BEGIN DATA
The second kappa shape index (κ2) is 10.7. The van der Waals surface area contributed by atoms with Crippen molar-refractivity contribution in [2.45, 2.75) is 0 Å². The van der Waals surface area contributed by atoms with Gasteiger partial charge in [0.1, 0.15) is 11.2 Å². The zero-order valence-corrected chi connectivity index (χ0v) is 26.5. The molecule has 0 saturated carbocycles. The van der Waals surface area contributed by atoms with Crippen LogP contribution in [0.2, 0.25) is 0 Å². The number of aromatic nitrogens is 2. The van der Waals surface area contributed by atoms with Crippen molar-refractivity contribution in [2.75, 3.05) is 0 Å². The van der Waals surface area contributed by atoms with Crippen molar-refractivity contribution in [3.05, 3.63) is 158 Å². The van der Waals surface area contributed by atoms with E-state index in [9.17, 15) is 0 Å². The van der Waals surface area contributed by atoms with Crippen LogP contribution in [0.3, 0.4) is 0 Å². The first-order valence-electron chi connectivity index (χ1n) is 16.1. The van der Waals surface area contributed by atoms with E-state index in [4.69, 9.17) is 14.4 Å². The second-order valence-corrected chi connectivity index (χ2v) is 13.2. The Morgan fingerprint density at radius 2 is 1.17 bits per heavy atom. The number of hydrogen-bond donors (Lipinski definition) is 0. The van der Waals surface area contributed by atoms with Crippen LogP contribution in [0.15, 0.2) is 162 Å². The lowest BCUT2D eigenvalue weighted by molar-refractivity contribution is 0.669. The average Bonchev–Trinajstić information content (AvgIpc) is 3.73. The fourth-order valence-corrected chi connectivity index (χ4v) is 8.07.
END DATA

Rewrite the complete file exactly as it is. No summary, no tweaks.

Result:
The second kappa shape index (κ2) is 10.7. The van der Waals surface area contributed by atoms with Crippen molar-refractivity contribution in [2.45, 2.75) is 0 Å². The van der Waals surface area contributed by atoms with Gasteiger partial charge in [0.1, 0.15) is 11.2 Å². The zero-order valence-corrected chi connectivity index (χ0v) is 26.5. The molecule has 0 saturated carbocycles. The van der Waals surface area contributed by atoms with Crippen LogP contribution in [0.2, 0.25) is 0 Å². The number of aromatic nitrogens is 2. The van der Waals surface area contributed by atoms with Crippen molar-refractivity contribution in [2.75, 3.05) is 0 Å². The van der Waals surface area contributed by atoms with Crippen molar-refractivity contribution in [3.05, 3.63) is 158 Å². The van der Waals surface area contributed by atoms with E-state index in [9.17, 15) is 0 Å². The van der Waals surface area contributed by atoms with Crippen LogP contribution in [0.3, 0.4) is 0 Å². The first-order valence-electron chi connectivity index (χ1n) is 16.1. The van der Waals surface area contributed by atoms with E-state index in [4.69, 9.17) is 14.4 Å². The second-order valence-corrected chi connectivity index (χ2v) is 13.2. The Morgan fingerprint density at radius 2 is 1.17 bits per heavy atom. The number of hydrogen-bond donors (Lipinski definition) is 0. The van der Waals surface area contributed by atoms with Crippen LogP contribution in [0.15, 0.2) is 162 Å². The lowest BCUT2D eigenvalue weighted by molar-refractivity contribution is 0.669. The average Bonchev–Trinajstić information content (AvgIpc) is 3.73. The fourth-order valence-corrected chi connectivity index (χ4v) is 8.07.